Merlene Emerson writes: Reflections on Media Freedom in China

I am writing this on the 22nd anniversary of ‘Six Four’ (the codename for the Tian An Men incident that occurred on 4th of June 1989). Perhaps no better day to reflect on the subject of media censorship in China and to question the role of international broadcasters?

Only yesterday I was with some 200 people at a talk organised by BBC Chinese Service at Chatham House. To my amazement even the English panel speakers such as Dr Kerry Brown (Head of the Asia Programme at Chatham House), Madeline Earp (Research Associate at the Committee to Protect Journalists) and Prof Hugo de Burgh (Director, China Media Centre) all managed to deliver their speeches in Mandarin. Sadly no interpretations were provided at this over-subscribed event.

I attempt here to disseminate some of the content (Chatham House rules have officially been suspended).

Dr Brown is clearly well informed and well connected in China as he is presently working on a political biography of Hu Jintao as well as a book on Taiwan. He stressed that the current leaders have lived through the traumas of the cultural revolution of the 1960s and therefore prize stability in China above all else.

Prof de Burgh was equally diplomatic and attempted to explain the difference between western and Chinese media. Whilst the former adopts an adversarial approach, often challenging and providing a check on the government, in China it is more a tool of the state. He also showed us a chart with broadsheets and tabloids listed: at the top end FT had reported 8651 items of news on China in 2008, and at the lowest end the Star with only 1369. The role of the media should be to provide balanced reporting and this would cover both the positive and negative stories.

Ms Earp highlighted that China has topped the CPJ list of countries that jailed the most journalists over the last decade. Media freedom had worsened since the award of the Nobel peace prize to Liu XiaoBo and more recently since the sprouting of the Jasmine revolutions in the various countries of the Middle East. A member of audience said that they had only exposed some cases and not covered many others, at which point she invited him to send her any leads.

Of the native Chinese speakers, we had the eminent Jing Zhang, MD of E Asia and Pacific Div of Voice of America who urged western media to ensure high standards of delivery, authoritative sources and quality analysis. Prof LiGong Yu of Shih Hsin University of Taiwan advised that Western media can exert influence over China if it is fair and balanced. Attacks on China motivated by protectionism would not only serve to be counter-productive but may even strengthen China’s internal cohesion.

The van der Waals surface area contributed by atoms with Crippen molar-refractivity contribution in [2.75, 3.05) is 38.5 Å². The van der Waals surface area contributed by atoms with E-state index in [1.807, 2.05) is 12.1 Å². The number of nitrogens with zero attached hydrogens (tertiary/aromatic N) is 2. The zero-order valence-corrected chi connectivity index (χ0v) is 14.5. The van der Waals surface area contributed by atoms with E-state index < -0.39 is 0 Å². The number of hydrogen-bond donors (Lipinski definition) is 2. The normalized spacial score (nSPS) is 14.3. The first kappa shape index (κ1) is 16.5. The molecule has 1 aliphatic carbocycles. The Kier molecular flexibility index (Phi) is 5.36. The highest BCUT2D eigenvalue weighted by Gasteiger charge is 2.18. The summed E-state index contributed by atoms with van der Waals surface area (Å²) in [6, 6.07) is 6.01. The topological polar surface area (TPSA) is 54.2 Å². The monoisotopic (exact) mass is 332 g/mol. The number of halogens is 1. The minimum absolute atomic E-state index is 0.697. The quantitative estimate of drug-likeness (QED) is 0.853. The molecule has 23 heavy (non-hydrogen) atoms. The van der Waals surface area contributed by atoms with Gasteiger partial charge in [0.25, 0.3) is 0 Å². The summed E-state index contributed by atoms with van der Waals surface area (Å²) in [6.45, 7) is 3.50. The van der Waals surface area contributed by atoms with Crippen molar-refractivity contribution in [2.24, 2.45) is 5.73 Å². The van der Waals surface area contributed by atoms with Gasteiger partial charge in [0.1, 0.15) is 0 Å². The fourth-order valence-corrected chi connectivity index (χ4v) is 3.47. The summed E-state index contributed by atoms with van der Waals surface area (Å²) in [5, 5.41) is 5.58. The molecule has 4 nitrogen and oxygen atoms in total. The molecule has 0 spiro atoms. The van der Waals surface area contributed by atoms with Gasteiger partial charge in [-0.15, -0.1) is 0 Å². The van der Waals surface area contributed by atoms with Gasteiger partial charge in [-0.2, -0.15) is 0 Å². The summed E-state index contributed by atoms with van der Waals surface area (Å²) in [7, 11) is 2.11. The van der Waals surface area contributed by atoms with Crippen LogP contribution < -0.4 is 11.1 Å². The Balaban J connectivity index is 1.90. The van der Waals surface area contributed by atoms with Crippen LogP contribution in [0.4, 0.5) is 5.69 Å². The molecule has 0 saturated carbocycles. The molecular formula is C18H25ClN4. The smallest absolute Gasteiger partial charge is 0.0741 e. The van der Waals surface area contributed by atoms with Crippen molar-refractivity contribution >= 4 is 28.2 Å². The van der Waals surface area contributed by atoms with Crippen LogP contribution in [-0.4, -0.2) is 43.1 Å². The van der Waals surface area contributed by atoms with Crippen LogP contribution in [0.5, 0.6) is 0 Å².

Mdm XiaoLing Zhang from Nottingham University queried whether media reform could lead towards a more democratic future for China. However presently the Chinese Communist Party expects domestic media to promote CCP ideology, and tolerates dissent in areas of administrative and policy implementation within the so called sphere of legitimate controversy but not in areas where it could foment ethnic and violent eruptions.

The raison d’etre for the debate was provided by Raymond Li, Head of BBC Chinese. In many ways the organisation was at its cross roads, having been forced by funding cuts to axe its radio service in China and is continuing to search for its audience and market influence in a very difficult economic climate. A member of the audience asked him to consider who BBC Chinese was, and who was its boss. It does makes one think that if BBC Chinese is ultimately answerable to the British taxpayer, then where should the organisation be heading in its outreach to a Chinese audience in China and worldwide?

In the end, I feel that we are all engaged in a sort of dance. To first learn the steps and then to invent some new steps, as we embrace change. With our own dilemmas in UK with “super injunctions” and America’s battle with Wikileaks, there are grey areas of what is considered acceptable censorship. The words ‘interaction’ and ‘negotiation’ came up time and again as the speakers attempt to balance China’s need for stability and control with the inevitable cry from the public for greater freedoms and transparency.

A stalwart was handing out leaflets outside Chatham House publicising the vigil to be held today in Chinatown (Newport Place between 2.30-5pm) and outside the Chinese Embassy (7.30-10pm). However apart from one question from a member of the audience, Tian An Men did not feature in discussions at all.

Merlene Emerson is Chair of Chinese Liberal Democrats and a London Assembly Candidate for 2012.

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This entry was posted in Op-eds.


  • Thanks for this post Merlene. I must confess to a wry smile at the idea of a state-defined, “sphere of legitimate controversy”… and who knew the Star was reporting on China an average of four times a day – maybe I have judged it too harshly in the past!

  • Merlene – thanks for that. I am really heartened by the fact that people are testing the limits of what they are able to do. The best way for improvements in China to come is from Chinese people.

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